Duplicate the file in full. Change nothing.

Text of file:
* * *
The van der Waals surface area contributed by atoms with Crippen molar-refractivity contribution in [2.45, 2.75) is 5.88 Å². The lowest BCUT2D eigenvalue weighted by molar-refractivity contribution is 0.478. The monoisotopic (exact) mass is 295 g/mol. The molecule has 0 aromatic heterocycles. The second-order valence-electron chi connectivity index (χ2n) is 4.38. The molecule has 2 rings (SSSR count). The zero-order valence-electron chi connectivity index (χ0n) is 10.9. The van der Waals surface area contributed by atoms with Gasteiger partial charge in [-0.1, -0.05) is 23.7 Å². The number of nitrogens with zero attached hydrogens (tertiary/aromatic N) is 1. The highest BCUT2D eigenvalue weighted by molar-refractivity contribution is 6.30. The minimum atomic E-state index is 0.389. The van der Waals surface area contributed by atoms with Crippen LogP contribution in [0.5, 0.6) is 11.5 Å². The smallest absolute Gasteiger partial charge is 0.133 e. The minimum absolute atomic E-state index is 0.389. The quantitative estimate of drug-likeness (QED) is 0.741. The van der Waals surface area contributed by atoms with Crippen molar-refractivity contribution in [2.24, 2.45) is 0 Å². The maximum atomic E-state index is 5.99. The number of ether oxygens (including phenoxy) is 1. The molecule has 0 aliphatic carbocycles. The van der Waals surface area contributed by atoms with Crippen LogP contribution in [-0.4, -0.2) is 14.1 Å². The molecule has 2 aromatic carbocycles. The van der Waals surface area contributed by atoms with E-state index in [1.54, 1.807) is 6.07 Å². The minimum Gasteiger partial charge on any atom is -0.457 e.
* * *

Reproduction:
The van der Waals surface area contributed by atoms with Crippen molar-refractivity contribution in [2.45, 2.75) is 5.88 Å². The lowest BCUT2D eigenvalue weighted by molar-refractivity contribution is 0.478. The monoisotopic (exact) mass is 295 g/mol. The molecule has 0 aromatic heterocycles. The second-order valence-electron chi connectivity index (χ2n) is 4.38. The molecule has 2 rings (SSSR count). The zero-order valence-electron chi connectivity index (χ0n) is 10.9. The van der Waals surface area contributed by atoms with Gasteiger partial charge in [-0.1, -0.05) is 23.7 Å². The number of nitrogens with zero attached hydrogens (tertiary/aromatic N) is 1. The highest BCUT2D eigenvalue weighted by molar-refractivity contribution is 6.30. The minimum atomic E-state index is 0.389. The van der Waals surface area contributed by atoms with Crippen LogP contribution in [0.5, 0.6) is 11.5 Å². The smallest absolute Gasteiger partial charge is 0.133 e. The minimum absolute atomic E-state index is 0.389. The quantitative estimate of drug-likeness (QED) is 0.741. The van der Waals surface area contributed by atoms with Crippen molar-refractivity contribution in [2.24, 2.45) is 0 Å². The maximum atomic E-state index is 5.99. The number of ether oxygens (including phenoxy) is 1. The molecule has 0 aliphatic carbocycles. The van der Waals surface area contributed by atoms with Crippen LogP contribution in [-0.4, -0.2) is 14.1 Å². The molecule has 2 aromatic carbocycles. The van der Waals surface area contributed by atoms with E-state index in [1.54, 1.807) is 6.07 Å². The minimum Gasteiger partial charge on any atom is -0.457 e.